nobel prize


Finding Darkness In The Light: How Vera Rubin Changed The Universe

“Instead, the speeds rose rapidly, but then leveled off. As you moved farther away from a galaxy’s core, the stars’ rotation speeds didn’t drop, but rather leveled off to a constant value. The rotation curves, unexpectedly, were flat. Rubin’s work began in the Andromeda galaxy, our closest large, galactic neighbor, but quickly was extended to dozens of galaxies, which all showed the same effects. Today, that number is in the thousands, and our multiwavelength, advanced surveys have shown that it can’t be missing atoms, ions, plasmas, gas, dust, planets or asteroids that account for the mass. Either something is screwy with the laws of gravity on galactic (and larger) scales, or there’s some type of unseen mass in the Universe.”

When you look at a galaxy in the night sky, it’s easy to imagine that it’s just a system of masses like our Solar System, except on a larger scale. Instead of a single, central mass, you have many stars responsible for the galaxy’s gravitational pull. The stars revolving around the galactic center feel the tug from all the other stars and orbit accordingly, with the inner stars orbiting quickly and the outermost ones – the ones most distant from the gravitational sources – orbiting more slowly, just like the planets. At least, that’s what you’d expect. But when the techniques and the technologies for measuring this finally came to fruition, the result was a colossal surprise: the stars in a galaxy didn’t determine the galaxy’s mass or rotation properties. In fact, if you went out and measured the gas, dust, plasma, planets and everything else we can observe in the galaxy, they don’t explain it either. Something unseen and invisible was influencing the way galaxies behave.

On Sunday night, Vera Rubin passed away at age 88. Here was her most titanic, Universe-changing contribution to the enterprise of science.

Gertrude B. Elion (1918-1999) was one of the recipients of the 1988 Nobel Prize in Physiology or Medicine. Throughout her career she developed a variety of new drugs, including the AIDS treatment AZT, as well as azathioprine, the first immunosuppressive drug.

Because of gender bias, she found it very difficult to obtain work despite two degrees in chemistry, and began as a food quality supervisor for supermarkets. Eventually she obtained a research position with a pharmaceutical company in New York, and went on to collaborate with the National Cancer Institute and the World Health Organization.

Marie Curie (1867-1934) was the first woman to receive the Nobel Prize in any category. She achieved this first in 1903, when she won the Prize in Physics, and then again in 1911 for Chemistry. She therefore became the first and only woman to win the Nobel twice, and the only person to receive it for two different sciences.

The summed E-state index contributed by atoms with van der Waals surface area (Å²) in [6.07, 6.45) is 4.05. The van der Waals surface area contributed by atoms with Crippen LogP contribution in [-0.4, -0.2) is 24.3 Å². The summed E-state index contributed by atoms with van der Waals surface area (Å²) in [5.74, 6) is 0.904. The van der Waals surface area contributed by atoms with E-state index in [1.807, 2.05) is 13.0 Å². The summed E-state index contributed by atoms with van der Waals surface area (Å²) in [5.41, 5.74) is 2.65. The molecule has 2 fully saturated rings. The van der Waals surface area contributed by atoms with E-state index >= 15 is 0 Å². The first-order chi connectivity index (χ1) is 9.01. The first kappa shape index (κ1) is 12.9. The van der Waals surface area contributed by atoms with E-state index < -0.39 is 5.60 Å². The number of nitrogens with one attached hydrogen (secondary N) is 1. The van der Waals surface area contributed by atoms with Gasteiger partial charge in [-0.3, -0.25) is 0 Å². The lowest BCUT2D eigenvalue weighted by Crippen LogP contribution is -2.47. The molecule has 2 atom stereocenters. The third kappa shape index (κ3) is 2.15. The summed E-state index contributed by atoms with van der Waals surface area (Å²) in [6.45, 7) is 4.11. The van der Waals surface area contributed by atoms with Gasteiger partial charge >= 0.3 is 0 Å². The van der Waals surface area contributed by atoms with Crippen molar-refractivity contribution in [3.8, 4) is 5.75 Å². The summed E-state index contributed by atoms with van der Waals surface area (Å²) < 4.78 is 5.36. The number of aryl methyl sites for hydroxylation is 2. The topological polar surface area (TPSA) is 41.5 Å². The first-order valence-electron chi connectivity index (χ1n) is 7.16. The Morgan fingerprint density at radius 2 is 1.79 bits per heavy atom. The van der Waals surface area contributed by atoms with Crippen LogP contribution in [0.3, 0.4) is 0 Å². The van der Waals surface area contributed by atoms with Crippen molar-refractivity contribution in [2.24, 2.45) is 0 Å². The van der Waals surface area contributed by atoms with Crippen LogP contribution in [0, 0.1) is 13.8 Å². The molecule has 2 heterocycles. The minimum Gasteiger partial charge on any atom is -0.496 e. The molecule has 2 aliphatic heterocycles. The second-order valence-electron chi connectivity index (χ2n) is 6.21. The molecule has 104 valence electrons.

The research she conducted on radioactivity was pioneering in the field, and included the actual coining of the term, and the discovery of two new elements, polonium and radium. She was also the first woman to become a professor at the University of Paris from 1900 onward. Initially, the committee only wanted to award the 1903 Prize to her husband, Pierre, but they received the award jointly after his complaint in regards to the situation.

Ava Helen Pauling (1903-1981) was a peace activist involved in numerous causes, particularly concerning the rights of women and minorities, as well as international peace. She introduced her husband, Linus Pauling, to the field of peace studies, for which he received the Nobel Prize in 1962.

She studied home economics and chemistry, and went on to work as a laboratory assistant at the California Institute of Technology. She was a member of multiple women’s rights groups, and helped organize the “Women’s Peace March” in Europe. She also campaigned heavily for nuclear disarmament, which eventually led to the end of above-ground testing of nuclear weapons.


Vera Rubin, an astronomer who proved the existence of dark matter, one of the fundamental principles in the study of the universe, but who battled sex discrimination throughout her career, died Dec. 25 at an assisted living facility in Princeton, N.J. She was 88. 

“The existence of dark matter has utterly revolutionized our concept of the universe and our entire field,” University of Washington astronomer Emily Levesque told Astronomy magazine this year. “The ongoing effort to understand the role of dark matter has basically spawned entire subfields within astrophysics and particle physics.”

For years she was considered a leading contender for the Nobel Prize, but the award never came. Many attributed the oversight to gender bias among male scientists and prize committees.

She struggled to gain admittance to leading observatories. In 1964, she became the first woman to receive formal approval to use the Palomar Observatory in Southern California.
When she arrived, she discovered that it did not have a women’s restroom.
“She went to her room, she cut up paper into a skirt image, and she stuck it on the little person image on the door of the bathroom. She said, ‘There you go; now you have a ladies’ room.’ ”

“I think the question is, are there women and have there been women who want to do science and could be doing great science, but they never really got the opportunity?”

“So important is this dark matter to our understanding of the size, shape, and ultimate fate of the universe, that the search for it will very likely dominate astronomy for the next few decades.”